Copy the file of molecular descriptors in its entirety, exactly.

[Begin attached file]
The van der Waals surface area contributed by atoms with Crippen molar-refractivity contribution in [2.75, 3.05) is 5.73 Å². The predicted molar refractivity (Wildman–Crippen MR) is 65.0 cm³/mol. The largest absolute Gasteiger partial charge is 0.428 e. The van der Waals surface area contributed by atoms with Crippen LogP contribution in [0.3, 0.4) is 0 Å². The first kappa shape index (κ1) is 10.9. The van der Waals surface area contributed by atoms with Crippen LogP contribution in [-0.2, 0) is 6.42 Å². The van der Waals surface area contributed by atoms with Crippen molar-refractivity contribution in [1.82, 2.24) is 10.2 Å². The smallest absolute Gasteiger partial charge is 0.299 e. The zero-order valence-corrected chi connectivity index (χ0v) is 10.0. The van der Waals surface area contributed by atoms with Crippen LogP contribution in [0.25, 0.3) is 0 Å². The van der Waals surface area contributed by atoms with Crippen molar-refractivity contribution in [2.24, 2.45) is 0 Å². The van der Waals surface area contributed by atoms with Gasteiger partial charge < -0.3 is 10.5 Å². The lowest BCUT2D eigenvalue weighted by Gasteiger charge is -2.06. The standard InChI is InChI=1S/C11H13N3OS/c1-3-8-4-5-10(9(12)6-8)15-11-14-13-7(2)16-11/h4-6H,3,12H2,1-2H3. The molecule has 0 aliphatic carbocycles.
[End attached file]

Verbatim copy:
The van der Waals surface area contributed by atoms with Crippen molar-refractivity contribution in [2.75, 3.05) is 5.73 Å². The predicted molar refractivity (Wildman–Crippen MR) is 65.0 cm³/mol. The largest absolute Gasteiger partial charge is 0.428 e. The van der Waals surface area contributed by atoms with Crippen LogP contribution in [0.3, 0.4) is 0 Å². The first kappa shape index (κ1) is 10.9. The van der Waals surface area contributed by atoms with Crippen LogP contribution in [-0.2, 0) is 6.42 Å². The van der Waals surface area contributed by atoms with Crippen molar-refractivity contribution in [1.82, 2.24) is 10.2 Å². The smallest absolute Gasteiger partial charge is 0.299 e. The zero-order valence-corrected chi connectivity index (χ0v) is 10.0. The van der Waals surface area contributed by atoms with Crippen LogP contribution in [0.25, 0.3) is 0 Å². The van der Waals surface area contributed by atoms with Crippen molar-refractivity contribution in [2.24, 2.45) is 0 Å². The van der Waals surface area contributed by atoms with Gasteiger partial charge < -0.3 is 10.5 Å². The lowest BCUT2D eigenvalue weighted by Gasteiger charge is -2.06. The standard InChI is InChI=1S/C11H13N3OS/c1-3-8-4-5-10(9(12)6-8)15-11-14-13-7(2)16-11/h4-6H,3,12H2,1-2H3. The molecule has 0 aliphatic carbocycles.